Some keep the Sabbath going to Church – I keep it, staying at Home – With a Bobolink for a Chorister – And an Orchard, for a Dome –
Some keep the Sabbath in Surplice – I, just wear my Wings – And instead of tolling the Bell, for Church, Our little Sexton – sings.
God preaches, a noted Clergyman – And the sermon is never long, So instead of getting to Heaven, at last – I’m going, all along.
~ Emily Dickinson (The Poems of Emily Dickinson, #236)
Save your sermons for someone that’s afraid to love If you knew what I feel then you couldn’t be so sure I’ll be right here lying in the hands of God If you feel angels in your head Teardrop of joy runs down your face You will rise ~ Dave Matthews ♫ (Lying in the Hands of God) ♫
Adrift! A little boat adrift! And night is coming down! Will no one guide a little boat Unto the nearest town?
So sailors say — on yesterday — Just as the dusk was brown One little boat gave up its strife And gurgled down and down
So angels say — on yesterday — Just as the dawn was red One little boat — o’erspent with gales — Retrimmed its masts — redecked its sails — And shot — exultant on!
~ Emily Dickinson (The Poems of Emily Dickinson, #6)
Now that I have a Kindle and can read for hours on end without bothering my eyes, I have delved into a huge comprehensive biography of the life of Emily Dickinson, My Wars Are Laid Away in Books: The Life of Emily Dickinson. The above poem struck a chord with me.
What I’ve been learning is that Emily grappled with an exhausting spiritual struggle during her childhood and young adulthood. One by one more and more of her family members and friends experienced evangelical conversions each time a revival made its way to her mother’s church in Amherst, Massachusetts. Emily was never moved to convert, winding up a solitary holdout, and I suspect it was the hypocrisy and inconsistencies in the dogma as presented by her teachers and ministers that never sat well with her.
Some keep the Sabbath going to Church — I keep it, staying at Home — With a Bobolink for a Chorister — And an Orchard, for a Dome — ~ Emily Dickinson (The Poems of Emily Dickinson, #236)
Emily found spiritual fulfillment and ecstasy in nature. I think it can be found in the creative arts, too, and in healing. I will read on, as I just got to the “Adrift!” poem yesterday, but my feeling is that once she made peace with this realization, she was able re-trim her masts, re-deck her sails, and get on with her true vocation, her poetry, her spiritual expression, her own way of worshiping.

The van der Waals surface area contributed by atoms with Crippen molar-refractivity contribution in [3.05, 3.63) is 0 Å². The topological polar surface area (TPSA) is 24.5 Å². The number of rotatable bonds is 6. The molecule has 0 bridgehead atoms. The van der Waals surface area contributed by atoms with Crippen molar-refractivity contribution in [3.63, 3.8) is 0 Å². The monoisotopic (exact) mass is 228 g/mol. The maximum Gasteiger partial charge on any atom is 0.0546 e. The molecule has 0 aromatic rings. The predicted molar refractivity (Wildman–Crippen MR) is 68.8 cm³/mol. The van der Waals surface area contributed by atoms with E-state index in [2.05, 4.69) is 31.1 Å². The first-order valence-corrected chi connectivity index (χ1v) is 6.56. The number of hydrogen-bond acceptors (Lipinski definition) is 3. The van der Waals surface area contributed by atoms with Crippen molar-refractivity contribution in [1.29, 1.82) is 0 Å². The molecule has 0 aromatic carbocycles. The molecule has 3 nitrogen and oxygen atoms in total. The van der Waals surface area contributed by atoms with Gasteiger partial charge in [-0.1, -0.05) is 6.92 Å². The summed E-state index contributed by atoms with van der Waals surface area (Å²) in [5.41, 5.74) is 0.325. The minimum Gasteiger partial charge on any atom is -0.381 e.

As a child my intuition rebelled against my father’s atheism. The first chance I got I latched on to a religion with just as much oppressive dogmatism as the scientific atheism from which I was trying to escape. But while ‘gurgling down’ in my spiritual struggle, it slowly dawned on me that religion and science are simply different ways of trying to make sense of and explain the world and the universe. The assumptions of both can be terribly flawed and misguided. Organized religion and organized science can both be dogmatic and self-righteous. People who worship science, in my opinion, give up their own experience of the divine to the men in lab coats, our modern-day priests. Ideally there is a balance between Logic and Wonder, however.
When I started reading Emerson and Dickinson I found myself home at last with the ideas of transcendentalists:
The transcendentalists felt the presence of God in their intuition, but they advised that intuition should be guided by reason, and not follow its own course unaided. They discerned that God speaks directly to the self within us. They stressed the value and importance of personal mystical experience over beliefs, doctrines, rituals, and institutions. All their insights derived from their inner life. Their movement was a reaffirmation of the inner way of introversion or interiority. ~ Wayne Teasdale (The Mystic Heart: Discovering a Universal Spirituality in the World’s Religions)
How I admire Emily for holding on to her inner life!